Three-parent children – who are they?
In one of our recent articles we mentioned that the UK government is going to legalize “three-parent IVF” technique in the nearest future. In this case the IVF procedure is reduced to the following: the nucleus of a patient’s fertilized oocyte is injected into a donor’s egg cell. If they adopt this technique, first babies conceived through it are supposed to be born next year.
However, it turned out that there are up to 50 people with three parents in the world already. For example, a teenager Alana Saarinen is one of them. She gave an interview to BBC telling her story. In the late 90th her mother participated in an experiment performed to search for most advanced infertility treatment techniques and agreed to have donor mitochondrions used in her IVF program. Sharon Saarinen dreamed of having a baby for over than 10 years and she didn’t hesitate for a moment about the cytoplasmic transfer, which was her only chance to become a mother. Therefore, during the IVF a cytoplasm with mitochondrions was injected into her egg cell to be fertilized with her spouse’s sperm.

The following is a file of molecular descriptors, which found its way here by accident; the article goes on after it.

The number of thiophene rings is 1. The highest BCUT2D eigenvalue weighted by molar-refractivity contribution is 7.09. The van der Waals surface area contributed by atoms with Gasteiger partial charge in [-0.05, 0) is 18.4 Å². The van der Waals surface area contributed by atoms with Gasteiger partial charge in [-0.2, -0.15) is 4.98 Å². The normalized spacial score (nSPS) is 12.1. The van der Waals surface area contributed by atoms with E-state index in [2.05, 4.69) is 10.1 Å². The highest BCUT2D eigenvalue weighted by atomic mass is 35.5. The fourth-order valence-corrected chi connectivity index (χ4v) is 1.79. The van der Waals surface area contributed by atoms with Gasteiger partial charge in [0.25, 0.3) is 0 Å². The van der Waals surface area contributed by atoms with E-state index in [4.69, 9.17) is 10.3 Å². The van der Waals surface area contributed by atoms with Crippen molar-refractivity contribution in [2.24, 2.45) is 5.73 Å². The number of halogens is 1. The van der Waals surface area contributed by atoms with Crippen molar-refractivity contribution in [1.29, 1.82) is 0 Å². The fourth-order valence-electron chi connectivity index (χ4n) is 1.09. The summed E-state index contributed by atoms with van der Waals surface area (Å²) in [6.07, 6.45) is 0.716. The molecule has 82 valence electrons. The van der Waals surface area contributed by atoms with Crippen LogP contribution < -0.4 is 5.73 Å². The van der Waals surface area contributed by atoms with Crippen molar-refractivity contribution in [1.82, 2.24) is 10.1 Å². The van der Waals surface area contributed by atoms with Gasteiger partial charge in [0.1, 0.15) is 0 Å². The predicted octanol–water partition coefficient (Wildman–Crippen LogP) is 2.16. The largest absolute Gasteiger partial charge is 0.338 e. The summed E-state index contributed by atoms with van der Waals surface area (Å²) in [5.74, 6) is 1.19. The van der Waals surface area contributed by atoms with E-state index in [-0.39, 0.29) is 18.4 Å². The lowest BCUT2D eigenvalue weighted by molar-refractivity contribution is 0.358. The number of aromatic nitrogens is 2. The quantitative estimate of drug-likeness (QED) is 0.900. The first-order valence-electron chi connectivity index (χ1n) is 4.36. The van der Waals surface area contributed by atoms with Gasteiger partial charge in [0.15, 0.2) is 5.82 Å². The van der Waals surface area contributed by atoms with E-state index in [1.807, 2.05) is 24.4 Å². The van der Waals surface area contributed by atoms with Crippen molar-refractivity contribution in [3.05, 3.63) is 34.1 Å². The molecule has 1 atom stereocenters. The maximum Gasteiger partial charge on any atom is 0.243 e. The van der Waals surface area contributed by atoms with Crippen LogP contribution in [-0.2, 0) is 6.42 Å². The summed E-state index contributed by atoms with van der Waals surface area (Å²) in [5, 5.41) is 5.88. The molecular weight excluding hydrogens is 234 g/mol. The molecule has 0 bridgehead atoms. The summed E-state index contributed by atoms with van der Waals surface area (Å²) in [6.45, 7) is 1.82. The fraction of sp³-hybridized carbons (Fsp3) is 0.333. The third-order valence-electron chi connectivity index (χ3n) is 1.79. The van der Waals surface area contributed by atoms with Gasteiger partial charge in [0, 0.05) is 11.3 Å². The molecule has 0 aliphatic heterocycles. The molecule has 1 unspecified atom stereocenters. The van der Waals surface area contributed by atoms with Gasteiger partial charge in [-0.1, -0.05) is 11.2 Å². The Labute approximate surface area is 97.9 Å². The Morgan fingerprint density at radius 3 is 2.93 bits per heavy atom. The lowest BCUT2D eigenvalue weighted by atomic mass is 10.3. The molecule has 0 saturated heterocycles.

We achieved pregnancy in 12 cases with only one early pregnancy termination, head of the research team, Jacques Cohen said.
Alana Saarinen is growing to be a sociable and curious child. She goes in for music, sport and doesn’t differ from her teens. She says that she bears resemblance to her mother and father, but she knows she has donor DNA as well. However, she doesn’t consider the donor her third parent. I have only her mitochondrions, Alana says.
We would remind you of the cases when this technique is recommended. Mitochondrial DNA is matrilineal. If it has pathologies, a child may develop serious diseases caused by mitochondrial dysfunctions when mitochondrions fail to fulfill their fundamental function – deliver energy to the cells of our organism. Diabetes, CVS and brain pathologies, blindness don’t even cover the list of diseases caused by mitochondrial dysfunctions. So, three-parent IVF helps minimize the risk of transmitting hereditary diseases to a child.